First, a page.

The creativity of the kids was always great to behold. We had penguin warriors, and gaseous clouds with illusion power, an elf queen riding a griffon, a thingamabob, a strange caterpillar monster, and a little bunny so cute it could mesmerize humans into doing what it wanted.
The game plays in seasons, each contains in a suit of cards. Because there were 7 players, I did one round of cards as one season, which was the perfect amount of time prior to taking a break. Normally each player gets a choice to answer 1 of 2 questions, but I simplified this to just asking them one of the questions.
I made a few other modifications to the game:
- I let the kids own their monster (Even though each player creates a monster, the monsters normally aren't owned by any individual. However, I figured there may be some tension in this scenario. It worked out well.)
- I stretched my kid-management skills, using moments to close our eyes to imagine things, or close our eyes to vote on how many weeks projects would take (to reduce peer pressure).
- The kids wanted to have the monsters win in the end of the game (after I told them it normally has a sad ending), and so I told them that if they played collaboratively by listening to each other and using each others ideas to build upon, then they could win.
- I made sure that there were fairly strict limits on their drawing area. This really helped ensure a level of fairness around the table. I think some of them appreciated that structure both as far as being able to set expectations for themselves, as well as ensure that others didn't get to draw more than them.
Discovering new things was popular. Projects weren't very popular, but came up mostly through questions. In the second season some of the kids started getting interested in starting projects. At one point we had 3 going on the map at once.
Discussions weren't popular at all. In retrospect I should've used this action more like the basic game where it's more free form (The Deep Forest has a modified version). Also, in the future I'd make discussion occur as an extra action, instead of one used by the players. For example after each season, or after a very serious event (such as in our case when someone found a hidden village of humans, *gasp*!)
All in all, I felt it went very well, and importantly, I'd run it again in a heartbeat. But after 2.5 hours of gaming, I was exhausted.
Afternoon hanging out (Sunday eve)
The next hours included some general hanging out. We spotted PST Improv doing their thing. Nova and I have checked them out before, and took many of the kids and families from Games on Demand to go have a view. The improv crew sources words and inspirations from the crowd, and our kids were happy to oblige them (especially with the word "cow", over and over again).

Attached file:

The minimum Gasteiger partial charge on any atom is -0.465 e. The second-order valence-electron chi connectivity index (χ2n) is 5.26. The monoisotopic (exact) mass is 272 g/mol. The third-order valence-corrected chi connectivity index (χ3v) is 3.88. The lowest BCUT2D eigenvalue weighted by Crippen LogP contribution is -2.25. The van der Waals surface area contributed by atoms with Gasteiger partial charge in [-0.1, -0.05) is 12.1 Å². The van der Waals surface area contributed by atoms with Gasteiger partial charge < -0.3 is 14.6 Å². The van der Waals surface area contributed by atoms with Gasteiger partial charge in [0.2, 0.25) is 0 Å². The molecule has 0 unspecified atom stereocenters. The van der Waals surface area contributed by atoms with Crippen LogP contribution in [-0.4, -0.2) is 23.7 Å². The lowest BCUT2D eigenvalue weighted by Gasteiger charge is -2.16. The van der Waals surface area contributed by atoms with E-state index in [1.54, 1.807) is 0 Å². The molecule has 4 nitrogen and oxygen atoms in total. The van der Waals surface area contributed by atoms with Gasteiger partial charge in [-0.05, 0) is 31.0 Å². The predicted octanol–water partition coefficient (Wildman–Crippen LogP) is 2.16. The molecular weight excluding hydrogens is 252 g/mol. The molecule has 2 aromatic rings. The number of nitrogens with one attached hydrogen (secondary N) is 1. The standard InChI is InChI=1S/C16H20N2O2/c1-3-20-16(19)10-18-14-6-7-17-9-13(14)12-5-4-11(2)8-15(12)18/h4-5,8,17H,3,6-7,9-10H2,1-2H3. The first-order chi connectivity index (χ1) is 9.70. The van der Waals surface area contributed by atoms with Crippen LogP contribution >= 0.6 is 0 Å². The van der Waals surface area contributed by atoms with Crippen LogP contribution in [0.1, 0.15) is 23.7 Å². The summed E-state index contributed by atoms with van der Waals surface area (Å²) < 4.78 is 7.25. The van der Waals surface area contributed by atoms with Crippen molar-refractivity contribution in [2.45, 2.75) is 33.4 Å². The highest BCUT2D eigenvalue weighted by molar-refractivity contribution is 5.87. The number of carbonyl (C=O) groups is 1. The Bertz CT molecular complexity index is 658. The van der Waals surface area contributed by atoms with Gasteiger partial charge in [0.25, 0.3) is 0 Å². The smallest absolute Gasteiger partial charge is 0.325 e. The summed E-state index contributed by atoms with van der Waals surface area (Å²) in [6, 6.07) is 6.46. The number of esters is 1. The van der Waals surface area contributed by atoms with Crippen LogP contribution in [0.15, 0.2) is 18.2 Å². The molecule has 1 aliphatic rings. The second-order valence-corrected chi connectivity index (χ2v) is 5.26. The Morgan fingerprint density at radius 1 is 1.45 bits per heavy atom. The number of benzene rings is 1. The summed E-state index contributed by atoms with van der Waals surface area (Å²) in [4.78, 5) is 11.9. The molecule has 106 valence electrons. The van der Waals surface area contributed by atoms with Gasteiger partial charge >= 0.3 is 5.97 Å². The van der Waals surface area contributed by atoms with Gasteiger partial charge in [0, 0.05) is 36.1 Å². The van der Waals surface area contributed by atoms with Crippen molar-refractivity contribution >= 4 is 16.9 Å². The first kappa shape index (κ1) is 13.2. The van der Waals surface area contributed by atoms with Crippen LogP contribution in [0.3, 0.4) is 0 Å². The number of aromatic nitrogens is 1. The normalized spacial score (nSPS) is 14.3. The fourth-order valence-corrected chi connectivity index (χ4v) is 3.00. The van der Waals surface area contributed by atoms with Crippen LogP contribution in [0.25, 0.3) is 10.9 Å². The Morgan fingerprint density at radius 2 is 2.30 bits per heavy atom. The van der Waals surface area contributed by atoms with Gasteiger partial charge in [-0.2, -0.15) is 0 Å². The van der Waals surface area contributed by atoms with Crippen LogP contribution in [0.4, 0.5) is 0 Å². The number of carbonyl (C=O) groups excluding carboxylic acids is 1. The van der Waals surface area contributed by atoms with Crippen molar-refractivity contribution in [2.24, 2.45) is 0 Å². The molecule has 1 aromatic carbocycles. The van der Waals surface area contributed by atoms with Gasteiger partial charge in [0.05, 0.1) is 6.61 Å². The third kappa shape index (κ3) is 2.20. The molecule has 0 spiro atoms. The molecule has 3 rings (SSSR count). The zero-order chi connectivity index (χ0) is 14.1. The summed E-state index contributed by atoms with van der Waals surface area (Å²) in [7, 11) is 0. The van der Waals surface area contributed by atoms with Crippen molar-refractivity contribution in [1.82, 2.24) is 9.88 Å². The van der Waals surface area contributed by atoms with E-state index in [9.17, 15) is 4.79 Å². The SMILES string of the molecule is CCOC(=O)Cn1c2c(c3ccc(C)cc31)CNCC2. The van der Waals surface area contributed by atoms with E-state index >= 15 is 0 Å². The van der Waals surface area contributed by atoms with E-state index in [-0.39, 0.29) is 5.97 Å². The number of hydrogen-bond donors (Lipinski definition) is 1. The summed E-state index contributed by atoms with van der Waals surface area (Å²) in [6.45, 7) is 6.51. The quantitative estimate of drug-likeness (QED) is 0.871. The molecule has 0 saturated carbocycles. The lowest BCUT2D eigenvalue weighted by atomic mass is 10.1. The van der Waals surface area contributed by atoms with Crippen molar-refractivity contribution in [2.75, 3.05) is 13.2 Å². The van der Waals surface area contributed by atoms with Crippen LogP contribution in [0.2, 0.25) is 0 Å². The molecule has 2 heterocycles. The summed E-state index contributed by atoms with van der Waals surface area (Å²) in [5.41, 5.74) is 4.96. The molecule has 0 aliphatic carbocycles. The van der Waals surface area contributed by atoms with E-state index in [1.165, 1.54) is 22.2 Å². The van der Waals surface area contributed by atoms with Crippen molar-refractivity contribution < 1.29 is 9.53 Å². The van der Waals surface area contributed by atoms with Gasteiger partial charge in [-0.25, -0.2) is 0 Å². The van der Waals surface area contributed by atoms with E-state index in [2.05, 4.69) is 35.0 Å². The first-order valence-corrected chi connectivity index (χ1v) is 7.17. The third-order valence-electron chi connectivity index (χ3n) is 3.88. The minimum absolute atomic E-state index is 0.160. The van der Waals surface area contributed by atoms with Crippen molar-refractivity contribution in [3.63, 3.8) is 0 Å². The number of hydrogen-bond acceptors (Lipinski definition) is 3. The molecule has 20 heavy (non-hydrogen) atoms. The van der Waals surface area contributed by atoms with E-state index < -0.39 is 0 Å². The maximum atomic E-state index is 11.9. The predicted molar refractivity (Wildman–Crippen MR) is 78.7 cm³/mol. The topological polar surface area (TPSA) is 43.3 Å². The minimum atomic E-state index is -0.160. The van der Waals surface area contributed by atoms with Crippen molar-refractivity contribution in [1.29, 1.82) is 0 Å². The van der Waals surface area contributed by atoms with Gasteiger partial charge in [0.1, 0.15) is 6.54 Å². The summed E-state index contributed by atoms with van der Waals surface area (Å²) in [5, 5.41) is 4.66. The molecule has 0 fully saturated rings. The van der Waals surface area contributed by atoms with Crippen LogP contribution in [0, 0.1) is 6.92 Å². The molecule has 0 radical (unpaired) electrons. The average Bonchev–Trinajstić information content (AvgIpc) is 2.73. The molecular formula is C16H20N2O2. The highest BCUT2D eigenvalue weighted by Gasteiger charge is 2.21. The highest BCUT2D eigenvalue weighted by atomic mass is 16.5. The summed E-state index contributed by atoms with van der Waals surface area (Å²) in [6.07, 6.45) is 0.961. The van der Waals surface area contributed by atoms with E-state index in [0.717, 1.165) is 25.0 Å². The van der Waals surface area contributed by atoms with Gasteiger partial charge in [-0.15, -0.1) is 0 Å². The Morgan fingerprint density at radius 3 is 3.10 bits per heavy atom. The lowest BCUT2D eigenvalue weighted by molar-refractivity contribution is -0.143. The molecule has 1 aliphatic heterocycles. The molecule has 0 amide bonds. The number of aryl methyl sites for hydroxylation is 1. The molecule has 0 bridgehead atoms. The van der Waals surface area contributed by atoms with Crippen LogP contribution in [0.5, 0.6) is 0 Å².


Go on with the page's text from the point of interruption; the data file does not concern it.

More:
We also hit the game library (where you can rent one of hundreds of games) and the Open Gaming area down in the lower lobby. I showed some of the kids how to play Lotus (which I picked up in the virtual flea market), and Ann-Marie played Catan Junior with a few of them.
Werewolf (Sunday 9pm-3am)
This is one of the big draws for the kids. We ended up being in the room full of teens. Apparently some werewolf aficionados aren't as into these games, as there is a reputation for using weird roles in the games (and the teens mostly act like teens, and when there is a lot of 'em... hoo boy).
But, that said, the roles are interesting and we always learn new facets of the game. And once the game gets going, the teens get seriously into it, and seriously fun. The first game went from around 9am to maybe midnight. Lucia was new to the game, and was one of the last 3 players! (And unfortunately the she and the villagers lost due to a silly decision on the part of the other player.)
Of course some of the kids wanted to have another go, and so round 2 commenced, ending before 3am (so a fairly "quick" game). I could only take so much though, and left the kids with Jim and mostly hung out and chatted with various RPG friends.
Had access to the upstairs breakfast lounge, something Nova enjoys a lot, so we did breakfast before they shut down (barely).
The rest of the con involved wandering around a bit, playing the "scavenger hunt game" during which we found a few dice around the convention floors, and the kids running around playing tag and such. At one point I showed Ann-Marie and family and daughter how to play Lotus.
And with that, the con comes to a close... this time with possibly more regulars for next time!